Africa-focused venture company P1 Ventures closes $25m fund to invest in AI products


P1 Ventures, an African-focused venture firm, has achieved the initial closing of its second fund, securing $25 million in investments. This capital comes from major African industrial conglomerates, private companies, funds, and general partners of global funds based in the U.S. and Europe. P1 Ventures anticipates completing its fundraising by early next year, according to Founder and General Partner, Mikael Hajjar.

Founded in 2020 by Mikael Hajjar and Hisham Halbouny, P1 Ventures initially focused on sectors such as e-commerce, fintech, health tech, and SaaS with its first fund of $11 million. With this second investment, the institutional venture fund intends to maintain its focus on these industries while incorporating Artificial Intelligence.

P1 Ventures’ first AI investment is in the Zambian startup, which employs satellite imagery and AI to gather data and monitor agricultural land. This investment is one of two AI startups and five portfolio companies backed by the Dubai-based venture capital firm from its second fund.

Hajjar believes that the integration of AI in agriculture and fast-moving consumer goods (FMCG) illustrates Africa’s potential to utilize this emerging technology to circumvent traditional infrastructure – much like how mobile money surpassed the need for debit and credit card infrastructure in Africa. Moreover, AI showcases how African companies can develop globally impactful products.

According to Hajjar, “We believe that AI will be Africa’s next big leapfrog opportunity, just as fintech transformed the continent and disrupted the banking sector. We believe AI will have a similar impact on sectors like retail, healthcare, and the creative economy.”

He explained that the most promising thing about AI is its potential for global expansion. Also, investing in Africa often involves risks associated with operating within a single market and dealing with currency fluctuations as the attractiveness of AI lies in its capacity to establish businesses with an export-oriented focus.

Furthermore, Hajjar pointed to instances like Instabug, originating from Egypt, and InstaDeep, a subsidiary of BioNTech, both of which are African-founded software and AI companies serving customers not only in the U.S. and Europe but worldwide.

Read More: e-Commerce startup Traction raises $6m seed funding for Nigerian expansion

P1 Ventures’ entrepreneur-in-residence program and startup incubation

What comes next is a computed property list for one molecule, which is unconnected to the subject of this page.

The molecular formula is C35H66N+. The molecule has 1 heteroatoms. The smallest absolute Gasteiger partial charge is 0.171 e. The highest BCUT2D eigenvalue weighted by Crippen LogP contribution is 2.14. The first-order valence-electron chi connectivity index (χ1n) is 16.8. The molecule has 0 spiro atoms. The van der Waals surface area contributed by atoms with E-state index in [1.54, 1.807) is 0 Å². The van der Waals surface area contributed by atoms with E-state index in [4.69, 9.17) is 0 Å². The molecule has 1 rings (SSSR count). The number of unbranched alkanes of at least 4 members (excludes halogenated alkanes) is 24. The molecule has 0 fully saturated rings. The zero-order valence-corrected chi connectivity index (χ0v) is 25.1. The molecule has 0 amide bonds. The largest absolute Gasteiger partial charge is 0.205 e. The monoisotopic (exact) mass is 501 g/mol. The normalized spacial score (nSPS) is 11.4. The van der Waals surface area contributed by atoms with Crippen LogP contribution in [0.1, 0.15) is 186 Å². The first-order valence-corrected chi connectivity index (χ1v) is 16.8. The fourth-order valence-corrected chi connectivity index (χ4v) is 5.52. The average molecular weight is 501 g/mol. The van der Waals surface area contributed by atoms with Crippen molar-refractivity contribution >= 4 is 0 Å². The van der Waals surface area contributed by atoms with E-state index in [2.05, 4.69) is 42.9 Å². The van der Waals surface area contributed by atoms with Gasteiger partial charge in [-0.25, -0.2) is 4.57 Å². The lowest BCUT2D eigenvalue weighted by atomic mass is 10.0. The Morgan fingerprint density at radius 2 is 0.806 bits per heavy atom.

P1 Ventures, with offices located in both Lagos and Cairo, has recently introduced an Entrepreneur-In-Residence program. The program has helped secure financial support.

The two partners draw upon their extensive skills and experience as previous industry operators to oversee this venture studio. The studio’s strategic goal is to nurture an additional four startups over the next four years, led by founders who possess the capacity to attain product-market fit and successfully scale their products.

Africa-focused venture company P1 Ventures closes $25m fund to invest in AI products
P1 Ventures

Speaking with TechCrunch, Hajjar says, “We go off the beaten path and back the underdogs; we invest where no one else does.”

This emphasises the early investments made by P1 Ventures’ first fund in startups operating within French-speaking African markets, such as Yassir, a mobility startup that transformed into a super app in Algeria; Chari, a B2B e-commerce platform in Morocco; and Djamo, a payment startup in the Ivory Coast.

These emerging enterprises have achieved the status of being the best-funded startups in their respective nations. Notably, Yassir, the company’s initial investment, distinguishes itself as one of the most valuable startups in both Africa and the Middle East.

P1 Ventures primarily focuses on seed-stage investments but considers itself a multistage investor and occasionally participates in Series A and B rounds when opportunities arise. Despite the initial fund’s limited size, P1 Ventures likely provided smaller investments in later expansion stages for companies like Yassir and Egyptian fintech MoneyFellows.

This participation is notable, and Hajjar attributes it to the company’s institutional track record. He also highlighted instances where stage and geographical differences played a vital role and emphasized their active support in helping companies secure follow-on investments, talent, and expansion strategies.

The General Partner at P1 Ventures highlighted the rarity of African GPs (General Partners) with an institutional track record, which provides the firm with valuable insights into building category-defining businesses. This expertise allows P1 Ventures to make strategic investment decisions such as choosing Chari at the pre-seed stage over more popular B2B e-commerce opportunities in Egypt and Nigeria, and opting for MoneyFellows at Series A instead of other early-stage fintechs at similar price points in Egypt.


Additionally, P1 Ventures played a crucial role in connecting MoneyFellows with CommerzVentures for its Series B funding round and assisted Chari in various acquisitions it made over the past two years.

Read More: Kenya-based Kotani Pay secures $2m funding to power remittances without internet

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